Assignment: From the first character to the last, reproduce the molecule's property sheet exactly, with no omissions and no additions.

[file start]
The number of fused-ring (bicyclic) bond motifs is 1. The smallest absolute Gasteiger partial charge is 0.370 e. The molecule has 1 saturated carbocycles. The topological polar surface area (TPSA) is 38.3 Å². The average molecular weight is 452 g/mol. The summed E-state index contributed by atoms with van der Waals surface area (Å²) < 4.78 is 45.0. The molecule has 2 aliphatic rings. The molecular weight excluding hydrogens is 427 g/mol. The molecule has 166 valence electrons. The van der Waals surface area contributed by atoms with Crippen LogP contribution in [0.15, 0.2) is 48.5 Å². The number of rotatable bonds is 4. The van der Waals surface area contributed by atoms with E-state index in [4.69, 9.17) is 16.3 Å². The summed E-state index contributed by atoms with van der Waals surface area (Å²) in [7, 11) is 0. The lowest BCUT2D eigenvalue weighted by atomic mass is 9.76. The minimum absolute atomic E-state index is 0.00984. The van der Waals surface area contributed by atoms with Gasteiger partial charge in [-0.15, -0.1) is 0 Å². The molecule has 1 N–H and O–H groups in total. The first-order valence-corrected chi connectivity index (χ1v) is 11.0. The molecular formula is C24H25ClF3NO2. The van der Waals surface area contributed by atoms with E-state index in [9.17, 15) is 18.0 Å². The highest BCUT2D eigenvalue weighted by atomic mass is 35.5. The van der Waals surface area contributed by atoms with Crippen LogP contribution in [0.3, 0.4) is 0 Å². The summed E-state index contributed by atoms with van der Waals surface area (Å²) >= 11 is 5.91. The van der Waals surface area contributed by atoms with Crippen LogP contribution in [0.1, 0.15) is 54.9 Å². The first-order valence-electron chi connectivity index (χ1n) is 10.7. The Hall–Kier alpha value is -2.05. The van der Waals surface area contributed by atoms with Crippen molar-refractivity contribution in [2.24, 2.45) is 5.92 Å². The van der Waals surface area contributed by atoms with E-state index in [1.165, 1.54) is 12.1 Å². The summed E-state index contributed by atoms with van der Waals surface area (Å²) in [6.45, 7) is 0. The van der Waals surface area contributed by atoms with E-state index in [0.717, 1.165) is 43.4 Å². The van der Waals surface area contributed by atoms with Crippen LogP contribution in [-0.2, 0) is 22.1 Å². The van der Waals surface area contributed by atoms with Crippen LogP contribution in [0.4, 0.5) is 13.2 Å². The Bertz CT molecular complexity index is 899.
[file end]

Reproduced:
The number of fused-ring (bicyclic) bond motifs is 1. The smallest absolute Gasteiger partial charge is 0.370 e. The molecule has 1 saturated carbocycles. The topological polar surface area (TPSA) is 38.3 Å². The average molecular weight is 452 g/mol. The summed E-state index contributed by atoms with van der Waals surface area (Å²) < 4.78 is 45.0. The molecule has 2 aliphatic rings. The molecular weight excluding hydrogens is 427 g/mol. The molecule has 166 valence electrons. The van der Waals surface area contributed by atoms with Crippen LogP contribution in [0.15, 0.2) is 48.5 Å². The number of rotatable bonds is 4. The van der Waals surface area contributed by atoms with E-state index in [4.69, 9.17) is 16.3 Å². The summed E-state index contributed by atoms with van der Waals surface area (Å²) in [7, 11) is 0. The lowest BCUT2D eigenvalue weighted by atomic mass is 9.76. The minimum absolute atomic E-state index is 0.00984. The van der Waals surface area contributed by atoms with Gasteiger partial charge in [-0.15, -0.1) is 0 Å². The molecule has 1 N–H and O–H groups in total. The first-order valence-corrected chi connectivity index (χ1v) is 11.0. The molecular formula is C24H25ClF3NO2. The van der Waals surface area contributed by atoms with E-state index in [9.17, 15) is 18.0 Å². The highest BCUT2D eigenvalue weighted by atomic mass is 35.5. The van der Waals surface area contributed by atoms with Crippen LogP contribution in [0.3, 0.4) is 0 Å². The summed E-state index contributed by atoms with van der Waals surface area (Å²) >= 11 is 5.91. The van der Waals surface area contributed by atoms with Crippen LogP contribution in [0.1, 0.15) is 54.9 Å². The first-order valence-electron chi connectivity index (χ1n) is 10.7. The Hall–Kier alpha value is -2.05. The van der Waals surface area contributed by atoms with Crippen molar-refractivity contribution in [2.24, 2.45) is 5.92 Å². The van der Waals surface area contributed by atoms with E-state index in [1.165, 1.54) is 12.1 Å². The summed E-state index contributed by atoms with van der Waals surface area (Å²) in [6.45, 7) is 0. The van der Waals surface area contributed by atoms with E-state index in [0.717, 1.165) is 43.4 Å². The van der Waals surface area contributed by atoms with Crippen LogP contribution in [-0.2, 0) is 22.1 Å². The van der Waals surface area contributed by atoms with Crippen LogP contribution in [0.4, 0.5) is 13.2 Å². The Bertz CT molecular complexity index is 899.